I’m still not feeling any real energy surrounding this election. Maybe it’s just my constituency, I don’t know. I haven’t had anyone come round canvassing here, and I understand that they have a somewhat different approach to canvassing here anyway. I’ve had fliers through the door from Labour, the Tories, the LibDems, UKIP and the SNP, but I haven’t seen any activists out and about, not even stalls in the High Street, or signs on lawns or windows. It’s a bit different in Edinburgh, I’ve seen plenty of LibDem, SNP and Green Party signs there, none for the Tories or Labour.
Unfortunately due to work obligations I missed the hustings I wanted to attend, but I’ve tried to watch the Leaders Debates on the telly. Seeing as I’m not interested in either of those three (Tories, LibDems and Labour) they really didn’t hold my attention though. Just a few talking heads squabbling. Reminded me of a bunch of crows fighting over a scrap of bread.
I don’t trust the Tories one bit. Quite frankly their politics and mine are fundamentally opposed. I have had some fun looking at how the Tories are trying to cloak themselves in traditional socialist ideas, what with workers cooperatives and all. The Tories really have no chance at all of getting elected in my constituency, or anywhere in Scotland for that matter. Was out for happy hour with some co-workers on Friday, and one of them came out as a Tory and started advocating we all vote for them. Seriously, the whole bar just went silent, not just my table. And then a deluge of anti-Tory arguements erupted throughout. Tories really are not welcome here. They are unelectable and irrelevant from the Scottish perspective.
I have a long standing contempt for New Labour in all its forms, of which the PLP is very much one of them, although currently more of a Clintonite-Obama model than a Blair-Brown one, at least in the dominant source of inspiration. All the same, if I was living in England I would consider voting Labour in order to keep the Tories out, although my decision would be dependent on the political allegiance of the Labour candidate, as well as whether or not the Green Party was running there.
I really don’t trust the LibDems. I like some of their policies, but I’ve always found them to be fence-sitters, cherrypicking from Tory and Labour policies with the desire of trying to please everyone. Which you can’t. They just come across as opportunists to me, and wishy-washy ones at that. I have not been attracted to them like many other leftists have been, although I can appreciate the reasoning of thoses leftists that have. New Labour is dead, and it has damaged the Labour Party greatly in the process. Many people are now abandoning the Labour Party in favour of the LibDems partly as a sign of protest to the failed New Labour project, and partly because the LibDems are modelling themselves now as somewhat to the left of Labour.
I am a member of the Scottish Socialist Party. If I was in England I would have either joined the Labour Party and their internal socialist caucus the Labour Representation Committee, or the Green Party and their ecosocialist faction. Scotland provided me with a functioning and viable option in the form of the SSP. As noted in my previous article though, my branch isn’t contesting my constituency, focusing on upcoming local and Scottish elections instead. The Green Party and the Trade Union Socialist Coalition isn’t running either.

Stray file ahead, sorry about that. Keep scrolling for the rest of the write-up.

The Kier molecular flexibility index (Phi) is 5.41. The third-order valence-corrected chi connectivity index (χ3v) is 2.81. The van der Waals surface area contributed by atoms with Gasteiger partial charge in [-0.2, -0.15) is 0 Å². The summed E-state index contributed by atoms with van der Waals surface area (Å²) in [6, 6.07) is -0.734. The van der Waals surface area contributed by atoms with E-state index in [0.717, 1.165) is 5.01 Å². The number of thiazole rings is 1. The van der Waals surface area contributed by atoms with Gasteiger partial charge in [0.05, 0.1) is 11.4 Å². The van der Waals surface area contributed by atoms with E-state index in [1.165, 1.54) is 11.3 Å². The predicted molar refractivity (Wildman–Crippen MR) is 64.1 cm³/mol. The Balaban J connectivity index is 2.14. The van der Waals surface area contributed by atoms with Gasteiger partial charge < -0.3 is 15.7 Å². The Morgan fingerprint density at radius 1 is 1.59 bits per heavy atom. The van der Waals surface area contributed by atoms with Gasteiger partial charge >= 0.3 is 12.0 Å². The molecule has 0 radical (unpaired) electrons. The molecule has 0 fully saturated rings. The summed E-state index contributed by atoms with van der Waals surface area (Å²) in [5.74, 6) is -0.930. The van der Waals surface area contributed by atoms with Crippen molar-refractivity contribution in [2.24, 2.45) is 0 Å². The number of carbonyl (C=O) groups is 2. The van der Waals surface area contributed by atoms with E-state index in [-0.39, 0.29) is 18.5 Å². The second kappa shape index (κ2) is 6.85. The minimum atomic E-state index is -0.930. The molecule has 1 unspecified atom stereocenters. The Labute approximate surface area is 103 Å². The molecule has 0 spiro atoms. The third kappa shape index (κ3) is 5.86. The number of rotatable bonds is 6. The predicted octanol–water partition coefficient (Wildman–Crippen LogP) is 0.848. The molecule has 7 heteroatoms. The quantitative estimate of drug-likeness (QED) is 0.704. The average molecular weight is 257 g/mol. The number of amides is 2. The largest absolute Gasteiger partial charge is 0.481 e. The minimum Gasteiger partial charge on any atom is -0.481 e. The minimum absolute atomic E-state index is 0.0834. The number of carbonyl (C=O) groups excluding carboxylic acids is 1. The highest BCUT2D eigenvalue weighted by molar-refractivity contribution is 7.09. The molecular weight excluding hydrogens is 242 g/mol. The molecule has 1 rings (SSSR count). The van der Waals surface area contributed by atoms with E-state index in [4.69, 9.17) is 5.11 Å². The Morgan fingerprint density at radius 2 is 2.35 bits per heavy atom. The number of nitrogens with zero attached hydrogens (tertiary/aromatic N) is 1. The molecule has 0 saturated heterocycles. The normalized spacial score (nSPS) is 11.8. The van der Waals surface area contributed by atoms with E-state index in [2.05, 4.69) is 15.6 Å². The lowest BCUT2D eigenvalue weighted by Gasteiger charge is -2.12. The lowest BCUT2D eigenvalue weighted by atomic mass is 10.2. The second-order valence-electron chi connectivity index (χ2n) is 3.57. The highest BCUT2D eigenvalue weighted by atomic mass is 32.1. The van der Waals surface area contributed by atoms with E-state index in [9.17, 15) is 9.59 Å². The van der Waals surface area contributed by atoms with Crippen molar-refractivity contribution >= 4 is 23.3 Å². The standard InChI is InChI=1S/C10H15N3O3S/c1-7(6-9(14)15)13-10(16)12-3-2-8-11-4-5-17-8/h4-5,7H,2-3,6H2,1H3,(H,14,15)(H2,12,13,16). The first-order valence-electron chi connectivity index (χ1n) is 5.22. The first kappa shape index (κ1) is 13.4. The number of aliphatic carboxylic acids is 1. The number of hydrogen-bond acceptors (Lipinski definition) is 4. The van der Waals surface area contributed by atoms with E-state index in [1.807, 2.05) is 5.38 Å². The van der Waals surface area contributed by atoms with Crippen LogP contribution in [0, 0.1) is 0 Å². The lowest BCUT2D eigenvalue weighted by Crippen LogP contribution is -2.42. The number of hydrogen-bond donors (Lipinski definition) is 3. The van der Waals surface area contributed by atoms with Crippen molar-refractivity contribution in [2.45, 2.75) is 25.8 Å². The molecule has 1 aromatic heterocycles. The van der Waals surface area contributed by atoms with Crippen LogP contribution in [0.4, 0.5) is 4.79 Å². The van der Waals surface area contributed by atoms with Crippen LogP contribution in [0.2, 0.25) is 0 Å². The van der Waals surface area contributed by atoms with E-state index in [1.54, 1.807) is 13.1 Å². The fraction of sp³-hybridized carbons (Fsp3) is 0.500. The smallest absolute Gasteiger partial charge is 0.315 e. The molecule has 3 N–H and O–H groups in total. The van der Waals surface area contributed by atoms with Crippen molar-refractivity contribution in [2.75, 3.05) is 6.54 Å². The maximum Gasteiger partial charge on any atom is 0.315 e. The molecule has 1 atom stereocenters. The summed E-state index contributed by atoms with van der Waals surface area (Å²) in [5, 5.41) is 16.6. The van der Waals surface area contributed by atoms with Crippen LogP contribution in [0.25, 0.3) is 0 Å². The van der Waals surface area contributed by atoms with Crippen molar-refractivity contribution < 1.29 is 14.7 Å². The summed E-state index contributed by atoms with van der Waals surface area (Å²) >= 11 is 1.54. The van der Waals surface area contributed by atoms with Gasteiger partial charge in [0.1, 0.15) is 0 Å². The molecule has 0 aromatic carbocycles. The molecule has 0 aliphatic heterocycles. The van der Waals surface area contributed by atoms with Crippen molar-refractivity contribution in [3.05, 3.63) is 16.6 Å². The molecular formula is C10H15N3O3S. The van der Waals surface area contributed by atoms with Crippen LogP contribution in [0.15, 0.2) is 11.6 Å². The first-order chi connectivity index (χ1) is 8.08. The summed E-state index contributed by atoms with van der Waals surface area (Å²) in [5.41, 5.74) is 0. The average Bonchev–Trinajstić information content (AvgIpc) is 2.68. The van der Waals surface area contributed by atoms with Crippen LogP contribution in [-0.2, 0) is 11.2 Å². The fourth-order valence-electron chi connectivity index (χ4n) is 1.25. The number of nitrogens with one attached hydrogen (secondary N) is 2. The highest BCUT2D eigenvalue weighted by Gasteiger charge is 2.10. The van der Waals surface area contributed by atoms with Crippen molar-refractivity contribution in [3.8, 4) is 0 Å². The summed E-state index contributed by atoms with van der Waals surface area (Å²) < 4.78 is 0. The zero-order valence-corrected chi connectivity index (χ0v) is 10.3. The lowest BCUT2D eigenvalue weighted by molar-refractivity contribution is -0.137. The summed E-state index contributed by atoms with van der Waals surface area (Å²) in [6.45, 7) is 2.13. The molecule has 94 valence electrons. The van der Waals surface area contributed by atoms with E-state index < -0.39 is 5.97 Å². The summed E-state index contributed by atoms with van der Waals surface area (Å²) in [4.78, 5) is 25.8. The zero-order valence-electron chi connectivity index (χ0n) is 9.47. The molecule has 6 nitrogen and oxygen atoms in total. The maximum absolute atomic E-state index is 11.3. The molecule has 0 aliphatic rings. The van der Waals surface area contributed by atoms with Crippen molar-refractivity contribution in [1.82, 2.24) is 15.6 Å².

I’m leaning towards the SNP as a result. The SNP is the only party contesting my constituency that is opposed to Trident and advocating instead that the money saved from scrapping Trident go towards public services. Scrapping Trident would free up enough funds to prevent the public sector cuts being advocated by the Tories, Labour and LibDems. Both Labour and the Tories share the same pro-Trident position, and the LibDems aren’t questioning the need for a nuclear deterrent, just wondering if it could be done cheaper.
I don’t understand why the UK needs a nuclear weapon system at all. As far as I can tell it’s more about the UK continuing it’s delusion of being a major power and keeping it’s place at the UN security council table. Forgive me if I think investing in people trumps investing in weapons of mass destruction for the sole purpose of ones national ego. Misplaced priorities as far as I can tell.
There is an independent running in my areas, a Susan Archibald, who I’ve heard good things about too. She’s very much pro-worker and campaigns on behalf of people with disabilities. I’ve also heard she has some generally progressive politics too. I’m hoping to learn more about her positions before this Thursday. Otherwise I’ll be voting SNP.
The best outcome for me is a hung parliament, with strong a government of coalition (de facto at least) of the LibDems, Labour and the SNP/Plaid Crymu (and Greens if they get in in Brighton and Norwich). Even if that parliament only lasts for a year, I would expect it to see electoral reform passed, with some form of proportional representation implemented for the next election.
There is also a lot of organising going on beneath the surface here. The unions and workers all over are preparing to defend themselves against the coming storm. Lots of eyes are on Greece at the moment, and movements are being planned accordingly. It should make for some interesting developments over here at any rate.
Impact on Bermuda?
I’m not sure what the impact of the election is going to be in Bermuda. None of the three main parties really say anything about the overseas territories in their manifestoes. I need to reread their finance chapters again to see if they have anything directly relevant to us.
The biggest impact I see is the potential for the LibDem boost in the UK to have a ripple effect on the Bermuda Democratic Alliance. I see the BDA being of the same cloth as the LibDems, and a success for the LibDems could also boost the BDA too.